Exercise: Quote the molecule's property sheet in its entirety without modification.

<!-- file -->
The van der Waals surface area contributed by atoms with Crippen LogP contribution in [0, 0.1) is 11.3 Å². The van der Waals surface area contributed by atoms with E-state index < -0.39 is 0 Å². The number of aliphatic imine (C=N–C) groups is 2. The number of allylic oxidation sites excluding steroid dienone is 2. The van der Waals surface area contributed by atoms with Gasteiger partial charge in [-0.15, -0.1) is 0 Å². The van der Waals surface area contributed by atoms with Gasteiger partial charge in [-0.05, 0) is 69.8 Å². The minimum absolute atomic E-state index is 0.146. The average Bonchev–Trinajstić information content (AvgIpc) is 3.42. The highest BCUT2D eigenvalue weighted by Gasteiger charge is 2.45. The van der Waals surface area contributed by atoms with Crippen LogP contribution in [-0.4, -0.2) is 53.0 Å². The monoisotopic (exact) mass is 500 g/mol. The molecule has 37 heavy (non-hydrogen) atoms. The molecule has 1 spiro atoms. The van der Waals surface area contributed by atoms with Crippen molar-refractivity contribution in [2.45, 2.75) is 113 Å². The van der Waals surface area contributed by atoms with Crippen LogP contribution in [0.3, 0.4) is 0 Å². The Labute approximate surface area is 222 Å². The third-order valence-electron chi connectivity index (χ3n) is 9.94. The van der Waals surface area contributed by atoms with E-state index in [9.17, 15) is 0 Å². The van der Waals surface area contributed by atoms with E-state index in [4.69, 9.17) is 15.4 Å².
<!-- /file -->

The van der Waals surface area contributed by atoms with Crippen LogP contribution in [0, 0.1) is 11.3 Å². The van der Waals surface area contributed by atoms with E-state index < -0.39 is 0 Å². The number of aliphatic imine (C=N–C) groups is 2. The number of allylic oxidation sites excluding steroid dienone is 2. The van der Waals surface area contributed by atoms with Gasteiger partial charge in [-0.15, -0.1) is 0 Å². The van der Waals surface area contributed by atoms with Gasteiger partial charge in [-0.05, 0) is 69.8 Å². The minimum absolute atomic E-state index is 0.146. The average Bonchev–Trinajstić information content (AvgIpc) is 3.42. The highest BCUT2D eigenvalue weighted by Gasteiger charge is 2.45. The van der Waals surface area contributed by atoms with Crippen LogP contribution in [-0.4, -0.2) is 53.0 Å². The monoisotopic (exact) mass is 500 g/mol. The molecule has 37 heavy (non-hydrogen) atoms. The molecule has 1 spiro atoms. The van der Waals surface area contributed by atoms with Crippen molar-refractivity contribution in [2.45, 2.75) is 113 Å². The van der Waals surface area contributed by atoms with Crippen LogP contribution in [0.3, 0.4) is 0 Å². The Labute approximate surface area is 222 Å². The third-order valence-electron chi connectivity index (χ3n) is 9.94. The van der Waals surface area contributed by atoms with E-state index in [9.17, 15) is 0 Å². The van der Waals surface area contributed by atoms with E-state index in [4.69, 9.17) is 15.4 Å².